Flett and Remington
Friday, November 28, 2003
On this date in 1912, a Fargo newspaper article read: MURDERER SENTENCED FOR LIFE IS PARDONED.
North Dakotas were outraged when a Casselton native was granted parole despite having been convicted of what was considered one of the most cold-blooded killings in the state’s history. More than 20 years earlier, Joe Remington, who had grown up between Casselton and Arthur, had been sentenced to life in prison for what he’d done.
The article read: “The last and closing chapter in one of the most notorious murders ever committed in North Dakota is now closed. Joe Remington, sentenced to prison for life for the murder of James T. Flett at Arthur, this country, has become a free man as a result of the clemency of the state board of pardons.
“The murder was one of the most cold-blooded crimes in the state and is vividly recalled by the pioneers of this section. Remington was raised at Casselton between here and Arthur, and in the fall of (1890), was employed on a farm near the latter place.
“He took a load of wheat to Arthur, and in those days the elevator agents carried large sums of money, frequently paying in cash. Remington saw Flett’s roll.
“Afterwards Remington went to Minneapolis and for a short period drove a hack. He formed the acquaintance of a notorious woman there and soon spent what money he had saved. Her demands on him recalled the money he had seen Flett carry.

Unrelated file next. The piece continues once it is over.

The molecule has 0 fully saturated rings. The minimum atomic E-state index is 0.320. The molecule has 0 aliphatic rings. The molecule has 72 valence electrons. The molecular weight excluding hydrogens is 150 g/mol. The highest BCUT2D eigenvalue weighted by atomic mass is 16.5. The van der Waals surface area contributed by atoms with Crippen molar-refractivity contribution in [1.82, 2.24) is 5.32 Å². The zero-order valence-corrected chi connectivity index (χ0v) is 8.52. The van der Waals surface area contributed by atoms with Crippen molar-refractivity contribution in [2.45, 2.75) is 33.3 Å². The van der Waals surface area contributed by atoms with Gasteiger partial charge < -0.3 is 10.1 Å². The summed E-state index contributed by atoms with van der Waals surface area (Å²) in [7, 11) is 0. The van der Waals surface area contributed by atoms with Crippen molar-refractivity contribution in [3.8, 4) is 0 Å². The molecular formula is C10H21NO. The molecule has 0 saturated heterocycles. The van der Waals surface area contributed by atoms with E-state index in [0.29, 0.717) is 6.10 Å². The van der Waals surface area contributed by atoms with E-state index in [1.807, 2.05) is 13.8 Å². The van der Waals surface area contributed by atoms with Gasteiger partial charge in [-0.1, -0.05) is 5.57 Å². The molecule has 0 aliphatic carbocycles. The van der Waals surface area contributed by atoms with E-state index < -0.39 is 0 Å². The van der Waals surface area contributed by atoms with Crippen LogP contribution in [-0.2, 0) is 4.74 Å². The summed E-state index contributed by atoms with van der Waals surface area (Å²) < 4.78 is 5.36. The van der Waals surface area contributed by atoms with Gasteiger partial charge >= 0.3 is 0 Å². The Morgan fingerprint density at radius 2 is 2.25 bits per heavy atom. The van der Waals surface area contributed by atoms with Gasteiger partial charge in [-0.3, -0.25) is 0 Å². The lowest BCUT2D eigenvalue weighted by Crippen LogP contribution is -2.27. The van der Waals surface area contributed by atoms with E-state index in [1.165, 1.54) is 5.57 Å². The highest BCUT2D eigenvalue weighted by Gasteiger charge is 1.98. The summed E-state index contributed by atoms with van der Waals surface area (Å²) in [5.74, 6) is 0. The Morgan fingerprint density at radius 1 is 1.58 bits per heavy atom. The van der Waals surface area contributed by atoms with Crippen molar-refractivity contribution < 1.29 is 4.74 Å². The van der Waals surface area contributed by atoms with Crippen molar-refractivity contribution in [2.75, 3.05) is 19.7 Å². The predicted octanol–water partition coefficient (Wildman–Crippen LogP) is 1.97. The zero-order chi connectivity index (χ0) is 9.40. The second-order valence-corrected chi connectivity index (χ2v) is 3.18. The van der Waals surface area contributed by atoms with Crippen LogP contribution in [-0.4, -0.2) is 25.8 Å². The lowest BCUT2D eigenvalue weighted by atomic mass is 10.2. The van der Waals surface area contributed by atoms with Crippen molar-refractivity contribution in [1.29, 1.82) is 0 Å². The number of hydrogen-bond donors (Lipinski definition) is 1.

“Remington quietly returned to Arthur, concealed himself in the hayloft of the elevator, and in the darkness when Flett came in to feed the horses, Remington brutally beat him to death and escaped with the money.
“The murderer was arrested at La Crosse where he had gone with the woman. When he returned to Fargo he pleaded guilty and received a life sentence. The state board of pardons commuted his sentence last summer to 23 years, and now Remington has stepped from the penitentiary at Bismarck a free man.”
The 1912 article continued, “Since the recent lynching at Steele, many editors of the state have boldly asserted the mob violence was directly due to the leniency shown by the pardon board to Remington, who was guilty of one of the most brutal murders in the history of the state.”
Yet the newspaper told another side of the story, as well, when it went on to say:
“Remington has had a remarkable record in the state penitentiary and is said never to have violated a rule of the institution. He has been regarded by Warden Hellstrom as a “trusty” and for two years had charge of the penitentiary exhibit at the state industrial show at Bismarck without a guard.”
Dakota Datebook written by Merry Helm